equivalent patch, 109147-16.

	    You can find out if you have these patches installed by

	    % showrev -p | grep 106950    # solaris 7
	    % showrev -p | grep 109147    # solaris 8

	Mac OS X:

	  - On 10.6 and 10.7, Chicken may incorrectly select a 32-bit build
	    environment when it should be building 64-bit, resulting in a
	    build error.  This occurs when you have a 32-bit kernel and a
	    64-bit gcc (that is, on Core 2 Duo systems running 10.6 Desktop).
	    If this bites you, you'll get the following error or similar:

	      apply-hack.x86.S:35:suffix or operands invalid for `call'

	    As a workaround, manually force the build into 64-bit mode:

	      make PLATFORM=macosx ARCH=x86-64

	  - Chicken will normally select a 32-bit or 64-bit build
	    automatically when you use the normal build step:

	      make PLATFORM=macosx

	    Specifically, the defaults are:

	      10.4: 32-bit
	      10.5: 32-bit
	      10.6: 64-bit (32-bit on original Core Duo, circa early 2006)
	      10.7: 64-bit

	    On 10.5, you can optionally build in 64-bit mode on machines
	    released in late 2006 or later (i.e. with a Core 2 Duo or Xeon
	    CPU), by specifying ARCH=x86-64:

	      make PLATFORM=macosx ARCH=x86-64

	  - Universal binaries: On 10.4 and 10.5 only, Chicken and its eggs
	    can be built as universal binaries which will work on either
	    Intel or PowerPC.  Most users will not want to do this.

	    For 10.4 universal build:
	      make PLATFORM=macosx ARCH=universal

	    For 10.5 universal build:
	      make C_COMPILER=gcc-4.0 PLATFORM=macosx ARCH=universal

	    For 10.6 and later, universal builds are not supported.

	  - On 10.3 and earlier, you must first install `dlcompat'
	    which can be found at http://distfiles.macports.org/dlcompat/.


	  - On Windows, mingw32, <http://mingw.sourceforge.net/> and
	    Cygwin are supported (Microsoft Visual Studio is *NOT*).
	    Makefiles for mingw under MSYS and the Windows shell are
	    provided (`Makefile.mingw-msys' and `Makefile.mingw'). 
	    Please also read the notes below.

	  - When installing under the mingw-msys platform, PREFIX must be an
	    absolute path name (i.e. it must include the drive letter) and
	    must use forward slashes (no backward slashes).

	  - When installing under mingw, with a windows shell
	    ("cmd.exe"), pass an absolute pathname (including the
	    drive letter) as PREFIX and use forward slashes. If you
	    are building the sources from git, but use backslashes to
	    specify the path to `chicken' (the "CHICKEN" variable).

	  - When installing under mingw without MSYS, make sure that the
	    MSYS tools (in case you have some of them, in particular the
	    sh.exe UNIX shell) are *NOT* visible in your PATH.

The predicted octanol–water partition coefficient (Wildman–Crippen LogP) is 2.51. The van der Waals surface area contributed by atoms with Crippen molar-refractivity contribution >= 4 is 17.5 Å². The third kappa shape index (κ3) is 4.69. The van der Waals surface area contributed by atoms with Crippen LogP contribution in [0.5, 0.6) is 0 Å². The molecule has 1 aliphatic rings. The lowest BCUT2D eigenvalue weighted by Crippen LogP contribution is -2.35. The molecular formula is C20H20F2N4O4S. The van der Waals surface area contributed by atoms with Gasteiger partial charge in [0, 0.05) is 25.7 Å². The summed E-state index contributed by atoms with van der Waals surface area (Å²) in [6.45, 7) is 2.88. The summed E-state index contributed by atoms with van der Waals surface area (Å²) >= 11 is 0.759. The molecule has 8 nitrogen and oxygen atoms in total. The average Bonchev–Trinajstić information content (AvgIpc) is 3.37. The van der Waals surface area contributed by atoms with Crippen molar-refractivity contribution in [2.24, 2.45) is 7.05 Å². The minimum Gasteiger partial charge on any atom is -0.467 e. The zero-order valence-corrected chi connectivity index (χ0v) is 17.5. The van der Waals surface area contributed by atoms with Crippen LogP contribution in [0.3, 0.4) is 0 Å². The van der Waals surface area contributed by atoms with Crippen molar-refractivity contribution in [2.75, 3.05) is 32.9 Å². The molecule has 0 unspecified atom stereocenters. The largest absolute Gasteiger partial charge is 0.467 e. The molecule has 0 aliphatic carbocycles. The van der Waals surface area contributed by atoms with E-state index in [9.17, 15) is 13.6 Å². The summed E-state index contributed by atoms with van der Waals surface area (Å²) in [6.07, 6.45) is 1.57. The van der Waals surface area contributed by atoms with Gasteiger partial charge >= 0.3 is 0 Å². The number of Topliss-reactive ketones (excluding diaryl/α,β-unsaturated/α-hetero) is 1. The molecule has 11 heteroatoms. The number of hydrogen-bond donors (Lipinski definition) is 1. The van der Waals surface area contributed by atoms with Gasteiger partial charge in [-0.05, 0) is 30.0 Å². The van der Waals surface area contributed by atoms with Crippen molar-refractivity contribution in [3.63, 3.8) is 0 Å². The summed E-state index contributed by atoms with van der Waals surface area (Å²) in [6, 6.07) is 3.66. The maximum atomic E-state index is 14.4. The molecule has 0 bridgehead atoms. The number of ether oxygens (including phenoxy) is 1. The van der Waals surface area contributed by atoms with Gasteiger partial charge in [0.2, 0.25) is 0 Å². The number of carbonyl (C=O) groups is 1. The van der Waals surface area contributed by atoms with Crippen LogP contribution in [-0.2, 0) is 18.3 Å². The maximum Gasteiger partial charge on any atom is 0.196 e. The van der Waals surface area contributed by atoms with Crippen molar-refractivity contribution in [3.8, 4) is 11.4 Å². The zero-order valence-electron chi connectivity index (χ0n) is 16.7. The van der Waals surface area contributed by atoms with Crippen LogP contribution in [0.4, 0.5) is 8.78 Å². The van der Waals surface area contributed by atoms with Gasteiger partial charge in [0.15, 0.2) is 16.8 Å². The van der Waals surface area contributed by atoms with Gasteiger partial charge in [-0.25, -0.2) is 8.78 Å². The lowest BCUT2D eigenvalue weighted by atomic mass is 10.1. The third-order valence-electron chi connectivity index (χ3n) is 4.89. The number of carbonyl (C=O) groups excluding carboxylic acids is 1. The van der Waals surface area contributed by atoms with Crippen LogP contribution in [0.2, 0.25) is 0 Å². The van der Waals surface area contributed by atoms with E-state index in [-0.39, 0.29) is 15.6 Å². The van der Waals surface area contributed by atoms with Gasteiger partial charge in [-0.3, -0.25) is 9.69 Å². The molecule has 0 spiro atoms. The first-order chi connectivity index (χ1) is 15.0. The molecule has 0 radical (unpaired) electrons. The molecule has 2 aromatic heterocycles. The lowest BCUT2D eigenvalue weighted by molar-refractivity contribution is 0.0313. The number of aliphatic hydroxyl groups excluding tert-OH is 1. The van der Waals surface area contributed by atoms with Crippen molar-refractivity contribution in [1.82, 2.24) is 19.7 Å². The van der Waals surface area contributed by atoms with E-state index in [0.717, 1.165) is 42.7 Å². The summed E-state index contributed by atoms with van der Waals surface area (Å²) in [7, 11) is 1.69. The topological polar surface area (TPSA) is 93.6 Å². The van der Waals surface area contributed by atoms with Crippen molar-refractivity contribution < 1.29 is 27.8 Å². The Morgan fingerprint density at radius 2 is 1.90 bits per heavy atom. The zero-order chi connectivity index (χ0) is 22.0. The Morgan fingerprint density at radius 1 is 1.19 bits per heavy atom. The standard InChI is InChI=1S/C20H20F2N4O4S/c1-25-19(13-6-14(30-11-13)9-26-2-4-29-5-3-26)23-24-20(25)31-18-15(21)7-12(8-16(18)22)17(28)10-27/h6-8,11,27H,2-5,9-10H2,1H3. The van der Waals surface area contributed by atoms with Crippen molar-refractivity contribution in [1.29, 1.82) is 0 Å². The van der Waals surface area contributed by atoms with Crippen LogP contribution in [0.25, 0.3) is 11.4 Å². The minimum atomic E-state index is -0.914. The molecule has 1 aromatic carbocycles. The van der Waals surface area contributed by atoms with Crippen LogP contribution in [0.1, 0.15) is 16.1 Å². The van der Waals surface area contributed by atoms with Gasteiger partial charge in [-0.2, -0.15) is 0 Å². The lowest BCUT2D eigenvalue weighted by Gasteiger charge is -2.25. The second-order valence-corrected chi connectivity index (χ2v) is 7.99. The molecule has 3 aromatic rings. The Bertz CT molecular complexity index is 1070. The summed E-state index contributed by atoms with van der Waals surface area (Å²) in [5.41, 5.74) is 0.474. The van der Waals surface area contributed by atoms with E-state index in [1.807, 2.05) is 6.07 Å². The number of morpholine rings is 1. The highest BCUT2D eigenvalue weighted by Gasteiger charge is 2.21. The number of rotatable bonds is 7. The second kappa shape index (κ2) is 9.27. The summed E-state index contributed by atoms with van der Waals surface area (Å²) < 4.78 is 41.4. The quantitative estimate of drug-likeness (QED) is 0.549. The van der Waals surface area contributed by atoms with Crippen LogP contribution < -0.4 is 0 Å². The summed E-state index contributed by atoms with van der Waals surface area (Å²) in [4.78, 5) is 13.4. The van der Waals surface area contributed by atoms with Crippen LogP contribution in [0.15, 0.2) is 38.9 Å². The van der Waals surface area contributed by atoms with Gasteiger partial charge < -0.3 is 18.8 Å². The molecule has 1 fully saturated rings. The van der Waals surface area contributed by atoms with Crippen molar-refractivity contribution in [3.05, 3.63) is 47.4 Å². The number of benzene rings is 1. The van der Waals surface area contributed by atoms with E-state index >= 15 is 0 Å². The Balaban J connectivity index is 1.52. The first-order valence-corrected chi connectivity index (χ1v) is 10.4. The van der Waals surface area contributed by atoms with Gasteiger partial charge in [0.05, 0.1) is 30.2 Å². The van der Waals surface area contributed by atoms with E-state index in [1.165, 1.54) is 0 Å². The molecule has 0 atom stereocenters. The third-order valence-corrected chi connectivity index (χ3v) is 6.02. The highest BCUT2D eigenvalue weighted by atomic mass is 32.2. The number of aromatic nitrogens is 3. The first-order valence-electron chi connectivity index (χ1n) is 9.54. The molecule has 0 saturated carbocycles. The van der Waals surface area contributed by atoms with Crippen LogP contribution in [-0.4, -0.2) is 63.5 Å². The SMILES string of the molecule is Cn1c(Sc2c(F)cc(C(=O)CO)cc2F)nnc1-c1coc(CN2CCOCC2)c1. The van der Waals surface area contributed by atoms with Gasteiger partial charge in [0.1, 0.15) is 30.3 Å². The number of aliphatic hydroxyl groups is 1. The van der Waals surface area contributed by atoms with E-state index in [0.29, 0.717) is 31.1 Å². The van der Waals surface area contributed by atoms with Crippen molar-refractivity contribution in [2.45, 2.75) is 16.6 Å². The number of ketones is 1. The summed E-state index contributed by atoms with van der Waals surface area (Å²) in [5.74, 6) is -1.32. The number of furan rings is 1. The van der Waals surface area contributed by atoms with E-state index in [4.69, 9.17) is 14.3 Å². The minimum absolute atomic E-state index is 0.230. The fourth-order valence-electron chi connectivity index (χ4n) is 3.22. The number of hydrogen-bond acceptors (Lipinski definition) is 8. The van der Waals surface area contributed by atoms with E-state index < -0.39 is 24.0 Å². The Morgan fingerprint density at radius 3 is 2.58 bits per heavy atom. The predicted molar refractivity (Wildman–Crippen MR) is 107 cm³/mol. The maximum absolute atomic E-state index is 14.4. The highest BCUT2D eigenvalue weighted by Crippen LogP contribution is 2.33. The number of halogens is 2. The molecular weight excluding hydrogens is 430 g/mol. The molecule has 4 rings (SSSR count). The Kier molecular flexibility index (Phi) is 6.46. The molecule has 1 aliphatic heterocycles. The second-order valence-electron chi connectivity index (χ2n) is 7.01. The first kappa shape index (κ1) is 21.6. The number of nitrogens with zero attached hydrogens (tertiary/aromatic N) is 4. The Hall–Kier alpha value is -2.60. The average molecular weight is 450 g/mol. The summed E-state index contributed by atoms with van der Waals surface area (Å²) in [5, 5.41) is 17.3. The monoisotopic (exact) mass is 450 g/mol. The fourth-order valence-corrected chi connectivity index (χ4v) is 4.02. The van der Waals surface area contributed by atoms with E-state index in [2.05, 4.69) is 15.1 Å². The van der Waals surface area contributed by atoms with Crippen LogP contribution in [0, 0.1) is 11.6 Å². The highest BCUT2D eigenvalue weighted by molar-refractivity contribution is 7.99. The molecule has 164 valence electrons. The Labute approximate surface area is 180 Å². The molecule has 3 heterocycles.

- Cygwin will not be able to find the chicken shared libraries
	    until Windows is rebooted.

	  - gcc 3.4 shows sometimes warnings of the form

	      easyffi.c: In function `f_11735':
	      easyffi.c:18697: warning: `noreturn' function does return

	    when compiling the system or compiled Scheme files. These
	    warnings are bogus and can be ignored.

 6. Bootstrapping

        To build a bootstrapping compiler yourself, get the most
        recent release tarball from http://code.call-cc.org, unpack
        it, build and install it.  Then change to the directory
        containing the git code and run:

          make PLATFORM=<platform> CHICKEN=<path-to-existing-chicken> \

	This will produce a statically linked binary with the name
	"chicken-boot[.exe]" that can be given as the value of the
	"CHICKEN" argument when invoking make(1). Note that the path
	to an existing `chicken' binary must be given to use it for
	compiling the Scheme code of the runtime-system and compiler.

 7. Emacs support

        See http://wiki.call-cc.org/emacs for tips and links to emacs
	extensions for Scheme and CHICKEN programming.

 8. Compatibility notes

        In CHICKEN 4, the macro system has been reimplemented
	completely and provides module system, which has considerably
	more flexibility and power, but will require the
	re-implementation of macros in code that previously was used
	with CHICKEN 3. Notably, `define-macro' is not available
	anymore. See the manual on how to translate such macros to
	low-level hygienic macros or ask on the CHICKEN mailing list.

 9. What's next?

        If you find any bugs, or want to report a problem, please consider
        using the "chicken-bug" tool to create a detailed bug report.

        If you have any more questions or problems (even the slightest
        problems, or the most stupid questions), then please subscribe
        to the "chicken-users"
        mailing list and ask for help. It will be answered.